There are signs today that some Democrats and Republicans are willing to jettison their electoral bases to get a health reform deal done.
In the White House, aides to President Obama are seen as desperate for progress. They see the Clinton Administration as having been wrecked by the inability to do a deal, they see Medicare as having started from a relatively small base, and they see the guns of August as having been harmful to both sides.
The question is whether there is anyone to deal with.
The New York Times says yes, there is. They point to substantive, as opposed to rhetorical, arguments coming out of conservative think tanks.
One of the key moderate Republican spokespeople seems to be Gail Wilensky (right, from her Web site), a veteran of both Bush Administrations who is now affiliated with Project Hope.
These conservatives like the President's idea for cost controls, especially the idea of changing market incentives from fee-for-service to fee-for-wellness, but want tax policy deployed to encourage these trends rather than government mandates.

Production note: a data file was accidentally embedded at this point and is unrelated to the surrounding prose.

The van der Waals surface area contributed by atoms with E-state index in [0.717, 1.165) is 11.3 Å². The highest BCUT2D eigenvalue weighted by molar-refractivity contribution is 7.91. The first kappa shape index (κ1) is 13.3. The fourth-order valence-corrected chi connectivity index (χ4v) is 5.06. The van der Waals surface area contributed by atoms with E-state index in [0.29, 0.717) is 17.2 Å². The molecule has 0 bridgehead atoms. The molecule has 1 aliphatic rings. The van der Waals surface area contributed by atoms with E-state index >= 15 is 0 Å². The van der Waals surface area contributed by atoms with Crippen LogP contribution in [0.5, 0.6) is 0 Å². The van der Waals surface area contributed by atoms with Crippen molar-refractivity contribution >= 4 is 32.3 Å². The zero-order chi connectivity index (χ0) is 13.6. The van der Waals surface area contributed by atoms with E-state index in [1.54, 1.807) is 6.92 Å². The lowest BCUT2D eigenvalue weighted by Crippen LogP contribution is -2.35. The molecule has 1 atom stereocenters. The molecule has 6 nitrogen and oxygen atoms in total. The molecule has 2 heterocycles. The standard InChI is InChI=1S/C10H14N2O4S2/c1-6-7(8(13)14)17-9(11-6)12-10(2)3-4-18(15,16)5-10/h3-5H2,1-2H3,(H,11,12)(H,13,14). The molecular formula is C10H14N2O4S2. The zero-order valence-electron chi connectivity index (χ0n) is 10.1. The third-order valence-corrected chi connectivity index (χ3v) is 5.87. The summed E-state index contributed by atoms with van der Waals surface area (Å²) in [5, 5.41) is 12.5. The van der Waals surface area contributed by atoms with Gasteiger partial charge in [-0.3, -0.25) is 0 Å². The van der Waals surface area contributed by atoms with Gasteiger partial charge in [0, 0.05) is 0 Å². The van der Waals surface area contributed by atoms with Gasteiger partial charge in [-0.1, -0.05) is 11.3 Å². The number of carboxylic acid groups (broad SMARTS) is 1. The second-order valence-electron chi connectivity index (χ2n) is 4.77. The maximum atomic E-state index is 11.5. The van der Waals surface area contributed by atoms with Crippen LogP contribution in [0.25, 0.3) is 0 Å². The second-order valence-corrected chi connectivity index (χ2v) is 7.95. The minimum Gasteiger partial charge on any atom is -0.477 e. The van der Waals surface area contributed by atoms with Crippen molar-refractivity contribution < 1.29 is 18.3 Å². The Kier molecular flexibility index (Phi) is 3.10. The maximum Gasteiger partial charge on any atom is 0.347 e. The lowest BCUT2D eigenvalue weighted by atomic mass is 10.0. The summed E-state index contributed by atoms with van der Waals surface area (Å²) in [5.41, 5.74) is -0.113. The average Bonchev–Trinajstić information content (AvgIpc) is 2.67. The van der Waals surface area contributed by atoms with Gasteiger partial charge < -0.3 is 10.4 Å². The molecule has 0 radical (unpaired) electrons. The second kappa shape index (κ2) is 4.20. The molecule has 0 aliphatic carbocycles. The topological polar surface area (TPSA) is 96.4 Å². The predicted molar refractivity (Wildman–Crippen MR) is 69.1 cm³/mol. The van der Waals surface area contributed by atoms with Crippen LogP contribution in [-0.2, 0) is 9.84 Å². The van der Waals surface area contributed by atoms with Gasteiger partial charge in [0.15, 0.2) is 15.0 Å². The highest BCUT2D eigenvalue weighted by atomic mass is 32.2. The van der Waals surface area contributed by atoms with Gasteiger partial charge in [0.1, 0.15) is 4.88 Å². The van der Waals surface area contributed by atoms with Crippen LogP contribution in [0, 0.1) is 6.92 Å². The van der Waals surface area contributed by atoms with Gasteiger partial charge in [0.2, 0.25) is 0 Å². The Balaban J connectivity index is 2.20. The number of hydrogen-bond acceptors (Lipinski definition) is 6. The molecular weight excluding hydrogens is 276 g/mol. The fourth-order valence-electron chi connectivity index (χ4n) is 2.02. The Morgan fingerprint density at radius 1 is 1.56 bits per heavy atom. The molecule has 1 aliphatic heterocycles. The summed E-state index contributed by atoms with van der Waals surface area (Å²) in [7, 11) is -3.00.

Blue Dog Democrats whose votes would be necessary to passage of any plan, meanwhile, are mostly keeping quiet and seeing if something emerges they can support. Essentially they seem to want the think tanks to negotiate for them, and will vote aye with the Heritage Foundation even if Republicans vote no.
Ironically the Republican idea with the most traction right now seems to be nationalizing the health insurance market, along with a promise of tort reform so national legal standards prevail in the single market. A combination of subsidies and tax breaks would push more people into buying coverage.
This will not please activists on either side. Democrats in the Netroots will cry sell-out. Republican activists who have been energized by all the talk of death panels and destroying the President politically are unlikely to accept any compromise.
The basic argument, between health care as a choice and health care as a right, will remain after a compromise is struck.
The question is whether voters will approve what comes out next year when they go to the polls.